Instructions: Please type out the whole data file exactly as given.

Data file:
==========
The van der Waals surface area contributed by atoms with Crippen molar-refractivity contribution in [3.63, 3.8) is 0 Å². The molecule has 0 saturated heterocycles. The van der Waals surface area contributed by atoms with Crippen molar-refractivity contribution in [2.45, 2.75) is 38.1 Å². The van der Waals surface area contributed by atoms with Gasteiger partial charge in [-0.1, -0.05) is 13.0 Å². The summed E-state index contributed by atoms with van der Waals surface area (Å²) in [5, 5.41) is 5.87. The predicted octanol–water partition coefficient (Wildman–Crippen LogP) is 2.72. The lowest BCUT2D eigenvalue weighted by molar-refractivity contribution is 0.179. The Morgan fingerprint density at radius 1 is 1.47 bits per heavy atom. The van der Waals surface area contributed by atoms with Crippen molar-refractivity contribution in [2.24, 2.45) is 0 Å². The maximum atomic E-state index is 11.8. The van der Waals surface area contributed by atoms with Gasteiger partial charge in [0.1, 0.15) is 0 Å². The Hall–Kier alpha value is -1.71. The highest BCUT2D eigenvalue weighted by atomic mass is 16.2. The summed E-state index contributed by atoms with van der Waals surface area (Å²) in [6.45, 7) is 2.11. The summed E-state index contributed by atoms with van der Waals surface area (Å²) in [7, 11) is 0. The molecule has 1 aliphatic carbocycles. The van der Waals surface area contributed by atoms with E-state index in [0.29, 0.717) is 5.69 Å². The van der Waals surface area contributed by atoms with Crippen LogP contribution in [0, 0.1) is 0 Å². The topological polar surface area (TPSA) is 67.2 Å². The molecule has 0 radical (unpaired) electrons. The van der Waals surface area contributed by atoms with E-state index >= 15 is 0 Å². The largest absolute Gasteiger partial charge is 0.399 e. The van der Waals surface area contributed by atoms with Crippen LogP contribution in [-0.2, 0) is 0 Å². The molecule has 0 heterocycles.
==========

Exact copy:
The van der Waals surface area contributed by atoms with Crippen molar-refractivity contribution in [3.63, 3.8) is 0 Å². The molecule has 0 saturated heterocycles. The van der Waals surface area contributed by atoms with Crippen molar-refractivity contribution in [2.45, 2.75) is 38.1 Å². The van der Waals surface area contributed by atoms with Gasteiger partial charge in [-0.1, -0.05) is 13.0 Å². The summed E-state index contributed by atoms with van der Waals surface area (Å²) in [5, 5.41) is 5.87. The predicted octanol–water partition coefficient (Wildman–Crippen LogP) is 2.72. The lowest BCUT2D eigenvalue weighted by molar-refractivity contribution is 0.179. The Morgan fingerprint density at radius 1 is 1.47 bits per heavy atom. The van der Waals surface area contributed by atoms with Crippen molar-refractivity contribution in [2.24, 2.45) is 0 Å². The maximum atomic E-state index is 11.8. The van der Waals surface area contributed by atoms with Gasteiger partial charge in [0.1, 0.15) is 0 Å². The Hall–Kier alpha value is -1.71. The highest BCUT2D eigenvalue weighted by atomic mass is 16.2. The summed E-state index contributed by atoms with van der Waals surface area (Å²) in [6.45, 7) is 2.11. The summed E-state index contributed by atoms with van der Waals surface area (Å²) in [7, 11) is 0. The molecule has 1 aliphatic carbocycles. The van der Waals surface area contributed by atoms with E-state index in [0.29, 0.717) is 5.69 Å². The van der Waals surface area contributed by atoms with Crippen LogP contribution in [0, 0.1) is 0 Å². The topological polar surface area (TPSA) is 67.2 Å². The molecule has 0 radical (unpaired) electrons. The van der Waals surface area contributed by atoms with E-state index >= 15 is 0 Å². The largest absolute Gasteiger partial charge is 0.399 e. The van der Waals surface area contributed by atoms with Crippen LogP contribution in [-0.2, 0) is 0 Å². The molecule has 0 heterocycles.